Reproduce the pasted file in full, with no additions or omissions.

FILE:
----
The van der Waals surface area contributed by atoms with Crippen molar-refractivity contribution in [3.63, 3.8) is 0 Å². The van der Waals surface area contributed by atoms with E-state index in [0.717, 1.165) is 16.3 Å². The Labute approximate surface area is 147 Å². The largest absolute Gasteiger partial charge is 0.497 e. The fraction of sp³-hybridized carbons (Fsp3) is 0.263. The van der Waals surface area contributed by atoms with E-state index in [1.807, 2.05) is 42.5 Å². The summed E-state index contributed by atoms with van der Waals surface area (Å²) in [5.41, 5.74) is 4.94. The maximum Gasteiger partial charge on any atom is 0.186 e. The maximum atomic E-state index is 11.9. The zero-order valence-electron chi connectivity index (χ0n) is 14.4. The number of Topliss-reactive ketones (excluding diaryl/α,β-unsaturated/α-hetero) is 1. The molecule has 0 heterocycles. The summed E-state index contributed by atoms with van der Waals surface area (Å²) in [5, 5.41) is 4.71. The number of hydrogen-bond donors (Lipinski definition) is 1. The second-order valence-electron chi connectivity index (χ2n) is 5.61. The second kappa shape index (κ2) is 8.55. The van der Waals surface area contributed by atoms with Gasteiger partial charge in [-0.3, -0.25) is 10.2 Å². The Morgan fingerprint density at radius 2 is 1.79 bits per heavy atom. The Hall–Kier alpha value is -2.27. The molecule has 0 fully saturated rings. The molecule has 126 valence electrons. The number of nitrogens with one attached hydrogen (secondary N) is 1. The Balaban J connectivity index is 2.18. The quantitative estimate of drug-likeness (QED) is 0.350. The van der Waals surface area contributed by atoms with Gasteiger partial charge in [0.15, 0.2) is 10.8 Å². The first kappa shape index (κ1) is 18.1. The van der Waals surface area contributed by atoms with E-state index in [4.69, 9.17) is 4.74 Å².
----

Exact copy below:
The van der Waals surface area contributed by atoms with Crippen molar-refractivity contribution in [3.63, 3.8) is 0 Å². The van der Waals surface area contributed by atoms with E-state index in [0.717, 1.165) is 16.3 Å². The Labute approximate surface area is 147 Å². The largest absolute Gasteiger partial charge is 0.497 e. The fraction of sp³-hybridized carbons (Fsp3) is 0.263. The van der Waals surface area contributed by atoms with E-state index in [1.807, 2.05) is 42.5 Å². The summed E-state index contributed by atoms with van der Waals surface area (Å²) in [5.41, 5.74) is 4.94. The maximum Gasteiger partial charge on any atom is 0.186 e. The maximum atomic E-state index is 11.9. The zero-order valence-electron chi connectivity index (χ0n) is 14.4. The number of Topliss-reactive ketones (excluding diaryl/α,β-unsaturated/α-hetero) is 1. The molecule has 0 heterocycles. The summed E-state index contributed by atoms with van der Waals surface area (Å²) in [5, 5.41) is 4.71. The number of hydrogen-bond donors (Lipinski definition) is 1. The second-order valence-electron chi connectivity index (χ2n) is 5.61. The second kappa shape index (κ2) is 8.55. The van der Waals surface area contributed by atoms with Gasteiger partial charge in [-0.3, -0.25) is 10.2 Å². The Morgan fingerprint density at radius 2 is 1.79 bits per heavy atom. The Hall–Kier alpha value is -2.27. The molecule has 0 fully saturated rings. The molecule has 126 valence electrons. The number of nitrogens with one attached hydrogen (secondary N) is 1. The Balaban J connectivity index is 2.18. The quantitative estimate of drug-likeness (QED) is 0.350. The van der Waals surface area contributed by atoms with Gasteiger partial charge in [0.15, 0.2) is 10.8 Å². The first kappa shape index (κ1) is 18.1. The van der Waals surface area contributed by atoms with E-state index in [4.69, 9.17) is 4.74 Å².